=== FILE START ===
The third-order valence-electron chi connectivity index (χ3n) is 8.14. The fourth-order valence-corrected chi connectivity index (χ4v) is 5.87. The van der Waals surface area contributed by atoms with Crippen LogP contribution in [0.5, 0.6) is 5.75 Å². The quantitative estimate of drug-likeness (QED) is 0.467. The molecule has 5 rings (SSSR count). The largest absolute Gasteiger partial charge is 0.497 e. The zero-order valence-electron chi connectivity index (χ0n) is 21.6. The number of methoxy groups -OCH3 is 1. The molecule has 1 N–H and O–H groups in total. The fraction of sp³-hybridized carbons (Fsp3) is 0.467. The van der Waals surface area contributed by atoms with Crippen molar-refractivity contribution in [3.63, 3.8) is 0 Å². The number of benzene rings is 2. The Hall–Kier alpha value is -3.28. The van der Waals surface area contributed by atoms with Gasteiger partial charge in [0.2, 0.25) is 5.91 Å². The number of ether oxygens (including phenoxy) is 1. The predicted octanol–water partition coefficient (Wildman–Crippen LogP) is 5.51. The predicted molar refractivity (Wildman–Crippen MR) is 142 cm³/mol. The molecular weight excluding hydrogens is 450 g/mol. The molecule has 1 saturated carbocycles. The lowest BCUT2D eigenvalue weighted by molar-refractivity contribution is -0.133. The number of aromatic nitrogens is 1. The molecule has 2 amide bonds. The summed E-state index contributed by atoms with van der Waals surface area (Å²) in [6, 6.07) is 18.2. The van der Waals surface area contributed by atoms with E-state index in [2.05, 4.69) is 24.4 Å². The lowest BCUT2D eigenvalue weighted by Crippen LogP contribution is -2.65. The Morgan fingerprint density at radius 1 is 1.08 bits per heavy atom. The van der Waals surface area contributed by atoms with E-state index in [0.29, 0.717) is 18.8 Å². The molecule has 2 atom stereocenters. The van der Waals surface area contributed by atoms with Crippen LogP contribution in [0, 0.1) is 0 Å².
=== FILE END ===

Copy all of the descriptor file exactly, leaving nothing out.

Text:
The third-order valence-electron chi connectivity index (χ3n) is 8.14. The fourth-order valence-corrected chi connectivity index (χ4v) is 5.87. The van der Waals surface area contributed by atoms with Crippen LogP contribution in [0.5, 0.6) is 5.75 Å². The quantitative estimate of drug-likeness (QED) is 0.467. The molecule has 5 rings (SSSR count). The largest absolute Gasteiger partial charge is 0.497 e. The zero-order valence-electron chi connectivity index (χ0n) is 21.6. The number of methoxy groups -OCH3 is 1. The molecule has 1 N–H and O–H groups in total. The fraction of sp³-hybridized carbons (Fsp3) is 0.467. The van der Waals surface area contributed by atoms with Crippen molar-refractivity contribution in [3.63, 3.8) is 0 Å². The number of benzene rings is 2. The Hall–Kier alpha value is -3.28. The van der Waals surface area contributed by atoms with Gasteiger partial charge in [0.2, 0.25) is 5.91 Å². The number of ether oxygens (including phenoxy) is 1. The predicted octanol–water partition coefficient (Wildman–Crippen LogP) is 5.51. The predicted molar refractivity (Wildman–Crippen MR) is 142 cm³/mol. The molecular weight excluding hydrogens is 450 g/mol. The molecule has 1 saturated carbocycles. The lowest BCUT2D eigenvalue weighted by molar-refractivity contribution is -0.133. The number of aromatic nitrogens is 1. The molecule has 2 amide bonds. The summed E-state index contributed by atoms with van der Waals surface area (Å²) in [6, 6.07) is 18.2. The van der Waals surface area contributed by atoms with E-state index in [2.05, 4.69) is 24.4 Å². The lowest BCUT2D eigenvalue weighted by Crippen LogP contribution is -2.65. The Morgan fingerprint density at radius 1 is 1.08 bits per heavy atom. The van der Waals surface area contributed by atoms with E-state index in [0.29, 0.717) is 18.8 Å². The molecule has 2 atom stereocenters. The van der Waals surface area contributed by atoms with Crippen LogP contribution in [0, 0.1) is 0 Å².